- Sunday | October 14, 2018
- 3:00 pm
- Third Place Books Ravenna, 6504 20th Ave NE, Seattle, WA 98115
Lobos: A Wolf Family Returns is a book by Brenda Peterson, BEI Emeritus Fellow, and Photographs by Annie Marie Musselman. On Sunday, October 14, Annie will be doing a reading of Lobos at the Third Place Books in Seattle. Lobos is adapted from Brenda’s original essay, Wolf Haven: Sanctuary and the Future of Wolves in North America.
“Award-winning photographer Annie Marie Musselman has made a career of capturing images of wild animals not in the wild, from the injured and rehabilitating residents of the Arlington-based Sarvey Wildlife Care Center (featured in her 2014 book, Finding Trust), to the canines of Wolf Haven International, an 82-acre sanctuary with captive breeding and recovery programs. Lobos is a nonfiction collab between Musselman and nature writer Brenda Peterson that follows a family of endangered Mexican gray wolves (lobos) on their journey from the sanctuary to their release in the Mexican wilderness, from pups to adults, and touches on wolf characteristics and behavior, and the challenge of reintroducing an endangered species to the wild. It’s geared at kids (ages 5 to 9), and if you’ve seen Musselman’s photos, you’ll know this is likely a strong addition to your child’s library.” – The Stranger, for more on their article about the upcoming event.
This nonfiction story, illustrated with color photography, follows the lives of a Mexican gray wolf family, known as lobos, with pups born at a sanctuary in Washington State near Mount Rainier, to their release into the wild in Mexico. Through this hopeful and engaging story of conservation, kids learn about wolves–their characteristics and behavior–and the challenge of reintroducing an endangered species to the wild.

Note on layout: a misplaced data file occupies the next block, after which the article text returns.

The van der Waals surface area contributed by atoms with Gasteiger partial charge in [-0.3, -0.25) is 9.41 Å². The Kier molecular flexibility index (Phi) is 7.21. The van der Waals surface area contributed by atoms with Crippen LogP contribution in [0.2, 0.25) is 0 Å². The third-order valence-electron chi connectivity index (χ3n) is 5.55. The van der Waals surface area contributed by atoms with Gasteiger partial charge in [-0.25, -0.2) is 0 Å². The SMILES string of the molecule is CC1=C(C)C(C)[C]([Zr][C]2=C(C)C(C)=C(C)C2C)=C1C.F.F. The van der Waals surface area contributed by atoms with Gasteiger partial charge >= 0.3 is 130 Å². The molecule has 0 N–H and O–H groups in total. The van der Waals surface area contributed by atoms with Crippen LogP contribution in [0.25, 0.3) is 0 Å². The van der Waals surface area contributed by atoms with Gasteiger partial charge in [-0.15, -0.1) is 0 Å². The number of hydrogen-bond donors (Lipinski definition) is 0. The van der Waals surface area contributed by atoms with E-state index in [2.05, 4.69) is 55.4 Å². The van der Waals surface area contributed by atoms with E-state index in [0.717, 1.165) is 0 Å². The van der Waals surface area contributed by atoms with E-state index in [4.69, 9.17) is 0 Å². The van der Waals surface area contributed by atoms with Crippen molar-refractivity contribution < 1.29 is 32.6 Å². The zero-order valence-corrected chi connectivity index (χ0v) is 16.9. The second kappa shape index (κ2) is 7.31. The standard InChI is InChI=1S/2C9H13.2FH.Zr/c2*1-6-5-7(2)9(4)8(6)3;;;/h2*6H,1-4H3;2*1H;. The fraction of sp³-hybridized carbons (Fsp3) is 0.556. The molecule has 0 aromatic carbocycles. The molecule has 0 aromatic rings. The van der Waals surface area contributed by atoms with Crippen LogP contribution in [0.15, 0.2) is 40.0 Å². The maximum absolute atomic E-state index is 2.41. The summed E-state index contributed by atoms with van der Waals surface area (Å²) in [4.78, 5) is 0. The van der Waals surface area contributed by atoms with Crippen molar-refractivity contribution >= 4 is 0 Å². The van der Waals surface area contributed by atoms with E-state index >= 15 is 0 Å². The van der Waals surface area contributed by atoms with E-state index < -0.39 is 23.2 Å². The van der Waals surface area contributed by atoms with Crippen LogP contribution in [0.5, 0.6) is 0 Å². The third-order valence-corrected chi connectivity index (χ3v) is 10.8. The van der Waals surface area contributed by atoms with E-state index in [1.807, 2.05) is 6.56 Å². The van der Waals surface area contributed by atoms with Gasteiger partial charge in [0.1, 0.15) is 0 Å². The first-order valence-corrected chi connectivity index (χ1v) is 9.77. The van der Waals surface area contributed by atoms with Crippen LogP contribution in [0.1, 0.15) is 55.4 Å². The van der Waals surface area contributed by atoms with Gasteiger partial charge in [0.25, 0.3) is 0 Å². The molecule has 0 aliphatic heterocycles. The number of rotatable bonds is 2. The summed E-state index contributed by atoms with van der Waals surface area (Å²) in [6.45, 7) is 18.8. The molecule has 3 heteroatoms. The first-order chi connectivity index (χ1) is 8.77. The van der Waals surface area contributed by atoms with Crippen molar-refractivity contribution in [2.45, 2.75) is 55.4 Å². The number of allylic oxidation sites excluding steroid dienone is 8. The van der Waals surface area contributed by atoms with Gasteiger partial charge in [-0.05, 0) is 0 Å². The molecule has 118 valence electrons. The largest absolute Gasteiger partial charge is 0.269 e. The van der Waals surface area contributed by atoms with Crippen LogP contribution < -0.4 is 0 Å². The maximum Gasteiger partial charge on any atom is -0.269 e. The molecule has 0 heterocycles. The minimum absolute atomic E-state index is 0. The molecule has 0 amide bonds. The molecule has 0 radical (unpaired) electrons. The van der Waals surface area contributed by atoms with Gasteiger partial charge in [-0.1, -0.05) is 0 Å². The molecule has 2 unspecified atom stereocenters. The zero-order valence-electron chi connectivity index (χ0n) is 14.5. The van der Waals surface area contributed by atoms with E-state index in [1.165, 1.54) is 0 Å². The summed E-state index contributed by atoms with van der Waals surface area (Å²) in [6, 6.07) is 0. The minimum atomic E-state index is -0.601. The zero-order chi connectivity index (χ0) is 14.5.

“Adapted from an essay in Wolf Haven: Sanctuary and the Future of Wolves in North America (2016), a book of striking photographs for adults, this stand-alone title shows and tells the story of a family, beginning with a pair of parents, “Mother and Father Wolf” and their newborn pups. After a year of growth, the family is transported from their supervised sanctuary in the Pacific Northwest to a ranch in southern New Mexico. There, to everyone’s surprise, the mother gives birth to another litter. These wolves learn to hunt for themselves and are ultimately transported again, this time across the border to be set free in the Mexican wilderness, to augment an endangered population near extinction. Appealing photographs will inspire even fledgling readers to attempt this well-designed story of environmental good news. Each spread includes a full-bleed image or set of images and, usually, a vignette. Though set legibly in short lines, the poetic text includes some challenging vocabulary. Pictures of human interactions are explained in the text, but the wolf pictures have no labels and are not always of the family described, hence the backmatter note, “based on the true story.” The backmatter also provides further information, a timeline, and resources.”- Kirkus